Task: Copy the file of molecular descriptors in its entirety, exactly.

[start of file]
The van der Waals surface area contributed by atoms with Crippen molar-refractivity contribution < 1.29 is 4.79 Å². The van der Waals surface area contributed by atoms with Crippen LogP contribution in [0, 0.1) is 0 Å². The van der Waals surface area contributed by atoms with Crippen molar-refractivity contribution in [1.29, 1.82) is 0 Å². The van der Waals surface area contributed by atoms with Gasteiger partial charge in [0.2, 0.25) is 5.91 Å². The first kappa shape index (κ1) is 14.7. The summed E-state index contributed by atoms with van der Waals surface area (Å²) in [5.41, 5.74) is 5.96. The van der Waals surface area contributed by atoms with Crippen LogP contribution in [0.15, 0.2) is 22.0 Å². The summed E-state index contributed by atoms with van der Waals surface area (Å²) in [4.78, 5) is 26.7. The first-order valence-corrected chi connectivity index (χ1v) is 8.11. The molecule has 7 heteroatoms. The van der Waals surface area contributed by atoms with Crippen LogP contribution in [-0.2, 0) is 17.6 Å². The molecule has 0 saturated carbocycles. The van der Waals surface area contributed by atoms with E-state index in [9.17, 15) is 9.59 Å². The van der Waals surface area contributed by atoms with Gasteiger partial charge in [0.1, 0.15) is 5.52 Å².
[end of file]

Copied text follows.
The van der Waals surface area contributed by atoms with Crippen molar-refractivity contribution < 1.29 is 4.79 Å². The van der Waals surface area contributed by atoms with Crippen LogP contribution in [0, 0.1) is 0 Å². The van der Waals surface area contributed by atoms with Crippen molar-refractivity contribution in [1.29, 1.82) is 0 Å². The van der Waals surface area contributed by atoms with Gasteiger partial charge in [0.2, 0.25) is 5.91 Å². The first kappa shape index (κ1) is 14.7. The summed E-state index contributed by atoms with van der Waals surface area (Å²) in [5.41, 5.74) is 5.96. The van der Waals surface area contributed by atoms with Crippen LogP contribution in [0.15, 0.2) is 22.0 Å². The summed E-state index contributed by atoms with van der Waals surface area (Å²) in [4.78, 5) is 26.7. The first-order valence-corrected chi connectivity index (χ1v) is 8.11. The molecule has 7 heteroatoms. The van der Waals surface area contributed by atoms with Crippen LogP contribution in [-0.2, 0) is 17.6 Å². The molecule has 0 saturated carbocycles. The van der Waals surface area contributed by atoms with E-state index in [9.17, 15) is 9.59 Å². The van der Waals surface area contributed by atoms with Gasteiger partial charge in [0.1, 0.15) is 5.52 Å².